Well, it is a good subject and my reply probably will be lengthy. However, do not expect to read anything worthy in there as I have no answers.
We all know about the compression, the people with develop listening culture and more or less evolved listening intelligence can recognize compression, or more frequently the signature of the mechanisms that create compression (a loaded statement). We all know about the negative consequences of compression but do we always know the reasons and the mechanism why the compression took place? (Let disregard the situations when a compression applied intentionally)
BTW, Amphissa recently has pointed out an article at http://spectrum.ieee.org/aug07/5429 that related to the subject.
So, if we do not know where the compression comes from then let at list to identify the source of compression.
1) Recording process. This is a big avenue for compression. The recording equipment, the acoustics, the microphones, the microphoneing techniques and many other things could contribute to compression. I personally do not record and have no experience with subject, perhaps someone who does would be able to say anything rational about it.
2) The format. Different formats have own fundamental influence to compression. I am completely confused about it as I have witnessed in many instances when a format with less dynamic range subjectively sound less compressed then formats with objectively higher dynamic range. Perhaps the key is implementations?
3) The playback electronics. The lowering noises, increasing dynamic range and providing a sufficient extension of to peak-power over operational power do help. Still, there are zillion of other factors… How deep should we go into assessing the contribution to compression? Some people look at the shape of the electron cloud inside of tube and the space between the elements of the tube as a prediction of dynamic characteristics of the tubes. Then we have the operation point, loads, the power supplies, the components, the parasitic capacitance and inductances, the magnetics … etc… etc… etc.. Go figure…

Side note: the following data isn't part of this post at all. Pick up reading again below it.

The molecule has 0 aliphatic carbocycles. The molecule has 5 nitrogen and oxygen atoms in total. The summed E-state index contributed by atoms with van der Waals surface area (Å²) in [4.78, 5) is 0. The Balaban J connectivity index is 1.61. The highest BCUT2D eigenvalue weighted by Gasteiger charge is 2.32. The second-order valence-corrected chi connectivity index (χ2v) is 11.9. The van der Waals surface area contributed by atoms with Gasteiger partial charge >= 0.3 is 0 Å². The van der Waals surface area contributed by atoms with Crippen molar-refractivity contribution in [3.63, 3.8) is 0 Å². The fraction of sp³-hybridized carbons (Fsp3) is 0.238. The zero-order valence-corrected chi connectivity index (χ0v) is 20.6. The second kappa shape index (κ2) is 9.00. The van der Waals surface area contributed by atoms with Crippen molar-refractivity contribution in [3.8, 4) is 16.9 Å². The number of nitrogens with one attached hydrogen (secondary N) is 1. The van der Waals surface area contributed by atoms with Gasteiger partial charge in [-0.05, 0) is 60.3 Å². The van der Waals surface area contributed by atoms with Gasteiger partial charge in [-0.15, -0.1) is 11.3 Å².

4) The acoustic systems. The sensitivity of acoustic systems is defiantly the key but the highest sensitively number is not automatically brings higher absolute dynamic range. There are many factors in loudspeakers that are responsible for compression but the irony is that by intellectually take care of them would not be an assurance of better subjective dynamics. In this section I have some expertise and I would talk about it a lot but how worthy would it be? Beside there is always a mystery for me that here and there pop up some products that define all compression rules and being low sensitivity loudspeaker they play subjectively as then have no dynamic limitations (The Wilson Grand Slam and above for instance) so, go figure again…
5) The acoustic environment of playback. That is very important contributor to but it is not without “issue”. Overdumping increases subjective perception of compression ….
6) Electricity. A big contribution to compression. Recently I was informed that when a very peak of our voltage sinusoid is clipped then it is the key for compression as current is cared at the very last tip of the wave. The current distortions, current patterns and this contribution to sound are a separate subject. It is not well researched; at least I know little about it…
So, did I say anything useful about the nature of compression? I do not think so. I wish I know something useful then I would be able to employ it. Rgs, Romy the Cat
"I wish I could score everything for horns." - Richard Wagner. "Our writing equipment takes part in the forming of our thoughts." - Friedrich Nietzsche